I've been pretty full on with my non-fiction reading lately, in various formats. The more I'm exposed to, the bigger my to-read list. This week's obsession reminded me not to forget the fiction. Make time for it. Value it.
It was listening to the Tim Ferris interview with Neil Gaiman that sparked this train of thought. I'm becoming increasingly fascinated with different people's approaches to the creative process, in whatever field they may be working (although be warned if you listen to it, there is a very lengthy discussion about fountain pens that I could've done without). I've got to admit, I didn't actually know who this guy was before, so I'm not even sure why I chose that episode. Or, more accurately, as it turns out I was aware of quite a bit of his work, but didn't know it was him. And never made the connection that American Gods, Coraline and Good Omens shared an author. That's pretty broad. That afternoon I used the excuse of a sleeping baby to sit down to read more of Range (David Eppstein). Who does he use as an example of a generalist author, but Neil Gaiman.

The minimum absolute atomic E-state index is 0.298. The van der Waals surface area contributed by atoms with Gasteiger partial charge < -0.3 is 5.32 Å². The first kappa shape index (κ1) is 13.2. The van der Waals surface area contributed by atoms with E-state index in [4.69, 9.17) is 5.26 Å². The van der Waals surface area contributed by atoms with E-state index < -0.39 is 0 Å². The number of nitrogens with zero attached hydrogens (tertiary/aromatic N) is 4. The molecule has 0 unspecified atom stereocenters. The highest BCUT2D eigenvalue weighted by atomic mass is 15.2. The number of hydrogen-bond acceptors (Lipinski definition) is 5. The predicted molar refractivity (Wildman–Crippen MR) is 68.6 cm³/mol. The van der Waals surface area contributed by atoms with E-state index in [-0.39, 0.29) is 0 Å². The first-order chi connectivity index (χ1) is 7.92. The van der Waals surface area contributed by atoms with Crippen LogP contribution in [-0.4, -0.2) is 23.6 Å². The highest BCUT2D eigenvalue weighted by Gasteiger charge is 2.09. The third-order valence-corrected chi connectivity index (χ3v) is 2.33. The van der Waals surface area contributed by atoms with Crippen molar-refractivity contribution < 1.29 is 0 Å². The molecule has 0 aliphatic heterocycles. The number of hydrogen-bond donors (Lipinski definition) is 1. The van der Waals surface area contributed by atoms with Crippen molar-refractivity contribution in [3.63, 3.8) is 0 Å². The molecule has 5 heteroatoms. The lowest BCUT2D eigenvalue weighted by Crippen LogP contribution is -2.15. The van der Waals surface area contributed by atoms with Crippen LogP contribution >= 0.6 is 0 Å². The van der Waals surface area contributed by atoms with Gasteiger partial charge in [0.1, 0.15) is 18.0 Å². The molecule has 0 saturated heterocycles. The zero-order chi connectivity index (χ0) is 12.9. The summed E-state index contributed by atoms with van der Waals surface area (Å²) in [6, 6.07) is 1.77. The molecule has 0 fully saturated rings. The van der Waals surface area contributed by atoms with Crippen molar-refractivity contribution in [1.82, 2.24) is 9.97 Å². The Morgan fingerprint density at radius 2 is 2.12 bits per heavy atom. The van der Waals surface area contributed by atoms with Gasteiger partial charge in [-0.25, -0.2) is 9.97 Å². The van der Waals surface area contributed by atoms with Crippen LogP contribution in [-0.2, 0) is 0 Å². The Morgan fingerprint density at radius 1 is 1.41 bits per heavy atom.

There are a few things I needed to remind myself of in terms of the importance of reading fiction. First of all, its good to get out of your head. Despite that though, there's such opportunity to learn from fiction. You get a chance to get an insight into other people's lives. To empathise. Reading This is How it Always Was lead me to completely reexamine my approach to issues relating to transgender children and adolescents. A Little Life made me look at suicide and intractable suffering in a new light also. Of course, there are others, but these are two that really confronted me emotionally.
The other thing is storytelling. Regardless of how you're presenting information, be it a novel, a powerpoint presentation, a paper in a scientific journal, story matters above all. In a youtube video of Neil Gaiman at MIT (told you he was this week's obsession) he gives his definition of a story as "anything that keeps someone watching or reading and doesn't leave them feeling cheated at the end". I think that's something I need to practice doing more.